34. Nomura, C. T., et al. (2005). Expression of 3-ketoacyl-acyl carrier protein reductase (fabG) genes enhances production of polyhydroxyalkanoate copolymer from glucose in recombinant Escherichia coli JM109. Applied and Environmental Microbiology, 71, 4297–4306.CrossRefPubMedPubMedCentralGoogle Scholar
  35. Peplinski, K., Ehrenreich, A., Döring, C., Bömeke, M., Reinecke, F., Hutmacher, C., et al. (2010). Genome-wide transcriptome analyses of the ‘Knallgas’ bacterium Ralstonia eutropha H16 with regard to polyhydroxyalkanoate metabolism. Microbiology, 156, 2136–2152.CrossRefPubMedGoogle Scholar
  36. Pohlmann, A., Fricke, W. F., Reinecke, F., Kusian, B., Liesegang, H., Cramm, R., et al. (2006). Genome sequence of the bioplastic-producing “Knallgas” bacterium Ralstonia eutropha H16. Nature Biotechnology, 24, 1257–1262.CrossRefPubMedGoogle Scholar
  37. Putri, S. P., Nakayama, Y., Matsuda, F., Uchikata, T., Kobayashi, S., Matsubara, A., et al. (2013a). Current metabolomics: Practical applications. Journal of Bioscience and Bioengineering, 115, 579–589.CrossRefPubMedGoogle Scholar
  38. Putri, S. P., Yamamoto, S., Tsugawa, H., & Fukusaki, E. (2013b). Current metabolomics: Technological advances. Journal of Bioscience and Bioengineering, 116, 9–16.CrossRefPubMedGoogle Scholar
  39. Rehm, B. H. (2003). Polyester synthases: natural catalysts for plastics. The Biochemical Journal, 376, 15–33.CrossRefPubMedPubMedCentralGoogle Scholar
  40. Riedel, S. L., Bader, J., Brigham, C. J., Budde, C. F., Yusof, Z. A., Rha, C., et al. (2012). Production of poly(3-hydroxybutyrate-co-3-hydroxyhexanoate) by Ralstonia eutropha in high cell density palm oil fermentations. Biotechnology and Bioengineering, 109, 74–83.CrossRefPubMedGoogle Scholar
  41. Shimizu, R., Chou, K., Orita, I., Suzuki, Y., Nakamura, S., & Fukui, T. (2013). Detection of phase-dependent transcriptomic changes and Rubisco-mediated CO2 fixation into poly(3-hydroxybutyrate) under heterotrophic condition in Ralstonia eutropha H16 based on RNA-seq and gene deletion analyses. BMC microbiology, in press.Google Scholar
  42. Soga, T., Ohashi, Y., Ueno, Y., Naraoka, H., Tomita, M., & Nishioka, T. (2003). Quantitative metabolome analysis using capillary electrophoresis mass spectrometry. Journal of Proteome Research, 2, 488–494.CrossRefPubMedGoogle Scholar
  43. Soga, T., Ueno, Y., Naraoka, H., Matsuda, K., Tomita, M., & Nishioka, T. (2002a). Pressure-assisted capillary electrophoresis electrospray ionization mass spectrometry for analysis of multivalent anions. Analytical Chemistry, 74, 6224–6229.CrossRefPubMedGoogle Scholar
  44. Soga, T., Ueno, Y., Naraoka, H., Ohashi, Y., Tomita, M., & Nishioka, T. (2002b). Simultaneous determination of anionic intermediates for Bacillus subtilis metabolic pathways by capillary electrophoresis electrospray ionization mass spectrometry. Analytical Chemistry, 74, 2233–2239.CrossRefPubMedGoogle Scholar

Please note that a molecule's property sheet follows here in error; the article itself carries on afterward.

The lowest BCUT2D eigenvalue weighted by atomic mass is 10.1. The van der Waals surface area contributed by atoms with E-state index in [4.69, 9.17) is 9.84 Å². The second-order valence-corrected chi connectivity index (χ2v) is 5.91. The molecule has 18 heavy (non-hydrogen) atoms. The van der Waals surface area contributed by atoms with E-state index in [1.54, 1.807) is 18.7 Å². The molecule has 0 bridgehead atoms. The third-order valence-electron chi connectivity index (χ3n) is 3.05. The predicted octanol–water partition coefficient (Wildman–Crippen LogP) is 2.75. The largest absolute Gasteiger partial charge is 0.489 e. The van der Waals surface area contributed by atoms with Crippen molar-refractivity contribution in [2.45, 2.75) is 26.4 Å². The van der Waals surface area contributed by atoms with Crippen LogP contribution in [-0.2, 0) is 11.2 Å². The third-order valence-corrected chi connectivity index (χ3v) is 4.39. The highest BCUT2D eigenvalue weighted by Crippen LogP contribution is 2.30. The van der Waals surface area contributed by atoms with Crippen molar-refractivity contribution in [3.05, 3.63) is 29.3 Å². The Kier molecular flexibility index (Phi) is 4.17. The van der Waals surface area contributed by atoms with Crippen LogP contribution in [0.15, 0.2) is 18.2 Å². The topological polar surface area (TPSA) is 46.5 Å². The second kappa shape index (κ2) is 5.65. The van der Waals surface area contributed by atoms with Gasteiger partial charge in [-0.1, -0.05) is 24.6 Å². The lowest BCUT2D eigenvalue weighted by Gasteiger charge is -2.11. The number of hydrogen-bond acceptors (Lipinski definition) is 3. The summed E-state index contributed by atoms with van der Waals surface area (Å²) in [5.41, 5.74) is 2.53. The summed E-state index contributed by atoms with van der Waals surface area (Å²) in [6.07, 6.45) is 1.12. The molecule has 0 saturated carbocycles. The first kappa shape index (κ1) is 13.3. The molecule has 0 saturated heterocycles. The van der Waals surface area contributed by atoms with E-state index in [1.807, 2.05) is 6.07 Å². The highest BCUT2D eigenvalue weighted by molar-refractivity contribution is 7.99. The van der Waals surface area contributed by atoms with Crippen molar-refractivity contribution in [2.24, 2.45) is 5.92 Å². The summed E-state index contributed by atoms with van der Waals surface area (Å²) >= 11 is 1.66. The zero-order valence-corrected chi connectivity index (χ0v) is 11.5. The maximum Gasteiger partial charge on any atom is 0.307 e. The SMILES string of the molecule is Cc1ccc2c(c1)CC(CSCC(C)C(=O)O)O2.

45. Steinbüchel, A., & Lütke-Eversloh, T. (2003). Metabolic engineering and pathway construction for biotechnological production of relevant polyhydroxyalkanoates in microorganisms. Biochemical Engineering Journal, 16, 81–96.CrossRefGoogle Scholar
  46. Stitt, M., & Fernie, A. R. (2003). From measurements of metabolites to metabolomics: an ‘on the fly’ perspective illustrated by recent studies of carbon-nitrogen interactions. Current Opinion in Biotechnology, 14, 136–144.CrossRefPubMedGoogle Scholar
  47. Sudesh, K., Abe, H., & Doi, Y. (2000). Synthesis, structure and properties of polyhydroxyalkanoates: biological polyesters. Progress in Polymer Science, 25, 1503–1555.CrossRefGoogle Scholar
  48. Sudesh, K., Bhubalan, K., Chuah, J. A., Kek, Y. K., Kamilah, H., Sridewi, N., et al. (2011). Synthesis of polyhydroxyalkanoate from palm oil and some new applications. Applied Microbiology and Biotechnology, 89, 1373–1786.CrossRefPubMedGoogle Scholar
  49. Sumner, L. W., Amberg, A., Barrett, D., Beale, M. H., Beger, R., Daykin, C. A., et al. (2007). Proposed minimum reporting standards for chemical analysis. Metabolomics, 3, 211–221.CrossRefPubMedPubMedCentralGoogle Scholar
  50. Timm, A., & Steinbuchel, A. (1992). Cloning and molecular analysis of the poly(3-hydroxyalkanoic acid) gene locus of Pseudomonas aeruginosa PAO1. European Journal of Biochemistry, 209, 15–30.CrossRefPubMedGoogle Scholar
  51. Tsuge, T., Taguchi, K., Seiichi, T., & Doi, Y. (2003). Molecular characterization and properties of (R)-specific enoyl-CoA hydratases from Pseudomonas aeruginosa: metabolic tools for synthesis of polyhydroxyalkanoates via fatty acid β-oxidation. International Journal of Biological Macromolecules, 31, 195–205.CrossRefPubMedGoogle Scholar
  52. Valentin, H. E., & Steinbüchel, A. (1994). Application of enzymatically synthesized short-chain-length hydroxy fatty-acid coenzyme-A thioesters for assay of polyhydroxyalkanoic acid synthases. Applied Microbiology and Biotechnology, 40, 699–709.CrossRefGoogle Scholar
  53. Yang, S., Sadilek, M., Synovec, R. E., & Lidstrom, M. E. (2009). Liquid chromatography-tandem quadrupole mass spectrometry and comprehensive two-dimensional gas chromatography-time-of-flight mass spectrometry measurement of targeted metabolites of Methylobacterium extorquens AM1 grown on two different carbon sources. Journal of Chromatography A, 1216, 3280–3289.CrossRefPubMedPubMedCentralGoogle Scholar

Copyright information

© Springer Science+Business Media New York 2013

Authors and Affiliations

  • Toshiaki Fukui
    • 1
    Email author
  • Kenta Chou
    • 1
  • Kazuo Harada
    • 2
    • 3
  • Izumi Orita
    • 1
  • Yasumune Nakayama
    • 2
  • Takeshi Bamba
    • 2
  • Satoshi Nakamura
    • 1
  • Eiichiro Fukusaki
    • 2
  1. 1.Department of Bioengineering, Graduate School of Bioscience and BiotechnologyTokyo Institute of TechnologyYokohamaJapan
  2. 2.Department of Biotechnology, Graduate School of EngineeringOsaka UniversitySuitaJapan
  3. 3.Applied Environmental Biology, Graduate School of Pharmaceutical SciencesOsaka UniversitySuitaJapan

Personalised recommendations